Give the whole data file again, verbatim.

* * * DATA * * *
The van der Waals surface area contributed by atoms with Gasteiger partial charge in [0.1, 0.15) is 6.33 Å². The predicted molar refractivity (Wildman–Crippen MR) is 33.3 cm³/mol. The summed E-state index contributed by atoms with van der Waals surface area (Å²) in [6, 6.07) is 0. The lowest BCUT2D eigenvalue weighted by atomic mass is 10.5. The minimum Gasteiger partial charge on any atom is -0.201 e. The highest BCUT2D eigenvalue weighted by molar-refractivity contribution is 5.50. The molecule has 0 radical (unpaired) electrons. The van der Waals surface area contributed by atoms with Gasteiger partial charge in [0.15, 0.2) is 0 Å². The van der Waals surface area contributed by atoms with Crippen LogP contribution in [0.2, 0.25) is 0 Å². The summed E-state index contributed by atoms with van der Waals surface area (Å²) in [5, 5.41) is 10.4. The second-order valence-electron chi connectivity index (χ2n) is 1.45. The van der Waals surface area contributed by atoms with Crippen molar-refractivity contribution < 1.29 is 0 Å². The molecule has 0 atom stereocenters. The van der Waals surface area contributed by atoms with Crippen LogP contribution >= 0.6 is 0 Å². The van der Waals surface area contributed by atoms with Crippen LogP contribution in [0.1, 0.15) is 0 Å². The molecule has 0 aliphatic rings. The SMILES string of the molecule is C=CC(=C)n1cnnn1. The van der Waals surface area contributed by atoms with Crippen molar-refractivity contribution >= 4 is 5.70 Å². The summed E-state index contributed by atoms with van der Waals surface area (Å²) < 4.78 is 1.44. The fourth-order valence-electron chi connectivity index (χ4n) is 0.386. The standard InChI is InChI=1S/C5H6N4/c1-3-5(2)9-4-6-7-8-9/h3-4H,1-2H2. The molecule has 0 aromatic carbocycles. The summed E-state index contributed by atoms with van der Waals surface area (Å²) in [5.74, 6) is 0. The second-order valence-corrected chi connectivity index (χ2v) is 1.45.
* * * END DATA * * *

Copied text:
The van der Waals surface area contributed by atoms with Gasteiger partial charge in [0.1, 0.15) is 6.33 Å². The predicted molar refractivity (Wildman–Crippen MR) is 33.3 cm³/mol. The summed E-state index contributed by atoms with van der Waals surface area (Å²) in [6, 6.07) is 0. The lowest BCUT2D eigenvalue weighted by atomic mass is 10.5. The minimum Gasteiger partial charge on any atom is -0.201 e. The highest BCUT2D eigenvalue weighted by molar-refractivity contribution is 5.50. The molecule has 0 radical (unpaired) electrons. The van der Waals surface area contributed by atoms with Gasteiger partial charge in [0.15, 0.2) is 0 Å². The van der Waals surface area contributed by atoms with Crippen LogP contribution in [0.2, 0.25) is 0 Å². The summed E-state index contributed by atoms with van der Waals surface area (Å²) in [5, 5.41) is 10.4. The second-order valence-electron chi connectivity index (χ2n) is 1.45. The van der Waals surface area contributed by atoms with Crippen molar-refractivity contribution < 1.29 is 0 Å². The molecule has 0 atom stereocenters. The van der Waals surface area contributed by atoms with Crippen LogP contribution >= 0.6 is 0 Å². The van der Waals surface area contributed by atoms with Crippen LogP contribution in [0.1, 0.15) is 0 Å². The molecule has 0 aliphatic rings. The SMILES string of the molecule is C=CC(=C)n1cnnn1. The van der Waals surface area contributed by atoms with Crippen molar-refractivity contribution >= 4 is 5.70 Å². The summed E-state index contributed by atoms with van der Waals surface area (Å²) < 4.78 is 1.44. The fourth-order valence-electron chi connectivity index (χ4n) is 0.386. The standard InChI is InChI=1S/C5H6N4/c1-3-5(2)9-4-6-7-8-9/h3-4H,1-2H2. The molecule has 0 aromatic carbocycles. The summed E-state index contributed by atoms with van der Waals surface area (Å²) in [5.74, 6) is 0. The second-order valence-corrected chi connectivity index (χ2v) is 1.45.